Heimdal™ AI Discovers a Complex Phishing Cryptocurrency Scam Campaign

Cryptocurrencies have been tremendously growing in popularity, which never fails to attract cybercriminals. While there are still legitimate transactions and investment opportunities in this fintech niche, there are also a lot of shady deals covered up by the anonymity of cryptocurrency, or even downright scams.


We have warned our readers about cyptocurrency scams before and advised them on how to safely invest in cryptocurrency from a security standpoint.Today, our AI engines and the team of malware analysts and machine learning engineers who are actively working to continuously improve the PredictiveDNS™ capabilities powering our Heimdal™ Threat Prevention suite (for Endpoints and Networks) have uncovered a sophisticated new and vast phishing cryptocurrency scam campaign. We are revealing the entire scheme here of tracking these malicious hackers across multiple domains and websites.

How the Malicious Scammers Prepared the Ground for their Theft Campaign


The way this entire phishing campaign was planned out gives testimony to a remarkably organized group. The cybercriminals prepared the environment for their fraudulent campaign many months in advance with fake news websites about cryptocurrency.
This way, they could increase their ranking across search engines and be trusted as legit and trustworthy websites, as well as amass a readership of people interested in cryptocurrencies.


The registration addresses for all of these, while fake (rented out), span across UK, USA, Iceland, The Netherlands and more. The complexity of the campaign was carefully constructed to fly under the radar.

The Purpose of the Phishing Cryptocurrency Scam Campaign

After laying the ground and building the trust of both search engines and readers, the cyber-criminals created several infected websites and shared them on fake news websites with articles like the following:

Our AI algorithm was able to discover the following phishing domains from the fake cryptocurrency news websites:

• geowexbit.com -> 2021-03-08 19:11:37 UTC

• changebitc.com -> 2021-04-02 09:09:56 UTC

• bitctoo.com -> 2021-04-05 22:11:17 UTC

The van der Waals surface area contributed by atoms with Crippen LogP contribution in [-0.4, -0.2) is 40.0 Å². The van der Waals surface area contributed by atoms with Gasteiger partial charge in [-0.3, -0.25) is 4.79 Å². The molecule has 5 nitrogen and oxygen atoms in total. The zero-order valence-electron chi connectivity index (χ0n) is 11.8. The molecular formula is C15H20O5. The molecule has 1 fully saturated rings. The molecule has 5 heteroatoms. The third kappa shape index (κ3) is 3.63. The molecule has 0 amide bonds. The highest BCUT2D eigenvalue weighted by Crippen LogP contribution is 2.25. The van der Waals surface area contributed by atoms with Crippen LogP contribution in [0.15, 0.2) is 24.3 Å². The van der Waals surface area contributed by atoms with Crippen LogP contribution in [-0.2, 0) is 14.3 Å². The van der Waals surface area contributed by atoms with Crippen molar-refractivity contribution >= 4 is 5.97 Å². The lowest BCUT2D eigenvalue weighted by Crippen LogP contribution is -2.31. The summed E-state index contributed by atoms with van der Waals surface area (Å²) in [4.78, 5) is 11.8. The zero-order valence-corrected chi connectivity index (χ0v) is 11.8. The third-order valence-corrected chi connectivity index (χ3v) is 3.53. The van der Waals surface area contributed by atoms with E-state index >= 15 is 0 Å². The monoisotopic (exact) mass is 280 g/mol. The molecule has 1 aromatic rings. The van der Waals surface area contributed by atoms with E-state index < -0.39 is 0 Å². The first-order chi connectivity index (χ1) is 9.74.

• geocryptonium.com -> 2021-05-03 23:00:59 UTC

• chillbtc.com -> 2021-04-09 12:49:24 UTC

• bitcmax.com -> 2021-04-16 17:28:16 UTC

• excoinbit.com -> 2021-04-01 15:01:10 UTC

• hugobitc.com -> 2021-04-30 11:43:43 UTC

• coinsray.com -> 2021-02-06 12:06:28 UTC

• bigbitc.com -> 2021-04-08 10:58:49 UT

• highbitc.com -> 2021-04-08 10:58:57 UTC

• frexcoin.com -> 2021-01-06 15:43:06 UTC

• bitelix.com -> 2021-03-05 17:06:13 UTC

• cryptonsky.com -> 2021-02-20 23:49:12 UTC

• bitcoinist.com -> 2011-04-25 13:53:36 UTC -> Updated Date: 2021-04-13T12:53:05Z

• bitacex.com -> 2021-03-09 10:31:44 UTC

https://fast-bitcoin-doubler.com -> 2020-11-27 09:07:10 UTC

https://wibexlive.com -> 2019-02-23 07:00:30 UTC

https://waukeen.io -> 2018-09-21

https://cryptoreet.com -> 2021-02-26 22:46:29 UTC

https://traderydefi.com -> 2021-03-16 15:32:06 UTC


You can notice the complexity of the campaign judging by the variety and the age of these domains as well. We believe the hackers might have hijacked some formerly legitimate domains as well in order to include them in the campaign (considering how old the registry dates for some of these are – like 2011, for instance).


These malicious domains promise their readers that they will gain 8 ETH (Ethereum coin) if they can validate that the victim first sends them 0.3 ETH.
After completing the transaction, the money is lost and the data of the victim is likely stored for use in future cybercrime campaigns. The online Ethereum wallets of the hackers seem are empty right now, but this is probably part of a strategy to move funds and cash them in as soon as they receive them.


At the moment, none of these domains are reported elsewhere as being infected, which means that the cybercrime campaign hasn’t been discovered by other cybersecurity researchers so far.
With the internet as vast as it is, traditional cybersecurity research methods are of course only able to discover a small fraction of cybercrimes committed, and even fewer of these are discovered before they can do serious damage.


Without the help of our advanced PredictiveDNS™ AI engine within Heimdal™ Threat Prevention, it’s very likely that a long time would have passed until this new phishing cryptocurrency scam campaign was revealed.


About Heimdal™ Security

Heimdal™ is a strongly emerging cybersecurity provider established in 2014 in Copenhagen, currently spanning offices across the world. With a spectacular year-over-year growth and an impressive ahead-of-the-curve approach to threatscape trends, Heimdal™ Security is the go-to solution for unified, intelligent cybersecurity made easy. In March 2020, Heimdal™ Security was acquired by Marlin Equity Partners, fueling its networks of growth and distribution even further.